Asus Chromebook Flip C302CA Review

Asus has a solid track record with Chromebooks, but can the company continue that trend with its new £500 model? We take a look at the Flip C302CA.

Should I Buy The Asus Chromebook Flip C302CA?
Our Verdict
Asus has a habit of getting things right with Chromebooks, and in the C302CA it has another success. The elegant design, light weight, powerful components, and long battery life make it an easy device to recommend.

Yes, it might seem a bit expensive for a device of this type, but we don’t feel you’re being short changed in any way. If you’re happy to spend £500, then this is the best Chromebook you can buy.
Price When Reviewed
  • $530
Chromebooks tend to fall into two camps: cheap and cheerful (like the old Asus Flip C100PA) or beautiful but expensive (as embodied by the Google Pixelbook). Now Asus bucks this trend by introducing the mid-price C302CA Flip, which comes in at around the £500 mark.

So, what do you get for sensible, but not budget, money? We find out.

To see the kind of competition the C302CA is up against, check out our Best Chromebook chart.

At the moment, you can pick up the Chromebook Flip C302CA from John Lewis for £499.95

This price is matched by Argos, and Currys/PC World, so there’s a few choices if you want to buy the device on the UK high street.

Ordering direct from Asus UK will open up a variety of upgraded models too, with the standard Intel Core M3 6Y30 version, replete with 4GB RAM and 32GB of storage costing £674.99. If you want to double both the RAM and storage then there’s a model available for £727.99

Or you can move right up to the Intel Core M7, with 8GB RAM and 64GB storage, but this is an eye-watering £938.49.

If you’re new to Chromebooks, and wondering if they are really the thing for you, then read our  Chromebooks guide. This lists the current tops models and answers many question about what they are and what you can use them to achieve.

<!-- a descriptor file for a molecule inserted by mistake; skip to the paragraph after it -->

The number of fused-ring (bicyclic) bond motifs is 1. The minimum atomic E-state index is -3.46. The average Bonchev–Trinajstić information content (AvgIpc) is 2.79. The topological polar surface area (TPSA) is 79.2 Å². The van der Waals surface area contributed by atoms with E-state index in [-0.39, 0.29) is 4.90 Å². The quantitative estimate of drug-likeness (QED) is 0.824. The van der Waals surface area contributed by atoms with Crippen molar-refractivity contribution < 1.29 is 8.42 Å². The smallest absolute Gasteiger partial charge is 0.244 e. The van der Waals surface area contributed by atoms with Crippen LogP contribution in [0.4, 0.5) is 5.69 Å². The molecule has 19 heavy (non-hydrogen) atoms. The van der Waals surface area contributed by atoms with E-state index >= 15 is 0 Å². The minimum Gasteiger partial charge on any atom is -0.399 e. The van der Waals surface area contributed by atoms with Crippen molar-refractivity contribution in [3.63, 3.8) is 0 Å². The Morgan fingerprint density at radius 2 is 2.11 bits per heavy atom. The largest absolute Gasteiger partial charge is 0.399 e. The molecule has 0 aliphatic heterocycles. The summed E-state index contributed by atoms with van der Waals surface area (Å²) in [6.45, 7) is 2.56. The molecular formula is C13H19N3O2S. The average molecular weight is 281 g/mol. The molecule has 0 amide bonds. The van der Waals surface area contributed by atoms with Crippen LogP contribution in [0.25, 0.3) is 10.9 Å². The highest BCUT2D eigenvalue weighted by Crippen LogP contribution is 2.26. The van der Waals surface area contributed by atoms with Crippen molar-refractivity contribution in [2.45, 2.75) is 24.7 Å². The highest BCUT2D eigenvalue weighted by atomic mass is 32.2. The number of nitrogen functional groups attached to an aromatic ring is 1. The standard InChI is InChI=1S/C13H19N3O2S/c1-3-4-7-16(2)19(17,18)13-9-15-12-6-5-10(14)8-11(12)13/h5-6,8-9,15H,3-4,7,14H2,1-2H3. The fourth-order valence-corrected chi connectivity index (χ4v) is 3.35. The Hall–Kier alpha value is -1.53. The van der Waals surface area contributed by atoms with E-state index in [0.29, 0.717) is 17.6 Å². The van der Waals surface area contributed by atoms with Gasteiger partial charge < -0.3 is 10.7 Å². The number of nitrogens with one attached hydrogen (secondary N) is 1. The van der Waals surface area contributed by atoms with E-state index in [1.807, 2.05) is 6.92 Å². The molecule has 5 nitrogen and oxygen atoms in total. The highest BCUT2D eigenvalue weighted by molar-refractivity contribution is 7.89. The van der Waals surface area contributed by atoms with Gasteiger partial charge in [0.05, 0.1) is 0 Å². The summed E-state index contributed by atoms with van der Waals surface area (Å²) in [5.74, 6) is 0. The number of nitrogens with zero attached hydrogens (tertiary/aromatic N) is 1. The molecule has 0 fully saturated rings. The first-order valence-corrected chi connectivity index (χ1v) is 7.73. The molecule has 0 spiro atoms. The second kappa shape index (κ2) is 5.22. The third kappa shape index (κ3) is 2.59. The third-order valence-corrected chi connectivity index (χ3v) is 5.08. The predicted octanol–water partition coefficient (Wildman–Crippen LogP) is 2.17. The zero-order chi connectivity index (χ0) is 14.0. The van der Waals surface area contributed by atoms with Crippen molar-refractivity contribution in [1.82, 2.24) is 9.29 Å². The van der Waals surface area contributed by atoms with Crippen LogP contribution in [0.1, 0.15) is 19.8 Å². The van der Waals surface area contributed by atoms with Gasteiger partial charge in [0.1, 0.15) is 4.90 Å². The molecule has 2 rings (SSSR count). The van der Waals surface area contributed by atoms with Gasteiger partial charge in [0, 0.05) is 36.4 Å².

Design And Build
Aesthetically, Asus has obviously been inspired by the older MacBook Pro and Google Chromebook Pixel (2015), which is no bad thing in our book.

The elegant lines of the chassis eschew the tapered edges often employed to make devices appear thinner. Instead there's a slim, square-edged design to the aluminium case which is reminiscent of the aforementioned Pixel Chromebook.

Where that device was heavy at 3.35lbs, the Asus C302CA is the best part of a pound lighter, making it far more shoulder friendly.

The 12.5in touchscreen is also a little smaller than the Pixel, as it adopts the more classic widescreen 16:9 ratio, rather than the taller 3:2 favoured by Google's offering. It's bright, detailed, responsive, and very nice to work with.

As this is a member of the Asus Flip series, the hinges allow the device to be used in a traditional laptop fashion, or wrapped right around to make it into a makeshift tablet, replete with a magnetic clip. The movement between these extremes is smooth, and the display is held securely wherever you choose to stop.
We’ve grown used to finding good quality keyboards on Chromebooks, and the C302CA is another fine example. The Chiclet keys are well spaced, just the right size, and are backlit for night-time typing. If you’re intending on using a Chromebook to get some writing done, then this keyboard certainly won’t slow you down.

The trackpad is also a highlight, beating out a good number of Windows PCs we’ve tested in terms of accuracy and reliability. ChromeOS really does seem to have this area worked out in terms of drivers and gesture controls.

The flanks of the C302CA are home to two USB-C ports, one on either side, both of which can be used to charge the device. There’s also a microSD slot, 3.5mm headphone jack, stereo speakers, plus volume and power buttons.

It’s an attractive, well thought out design, and one that will no doubt catch many an eye when you’re out and about.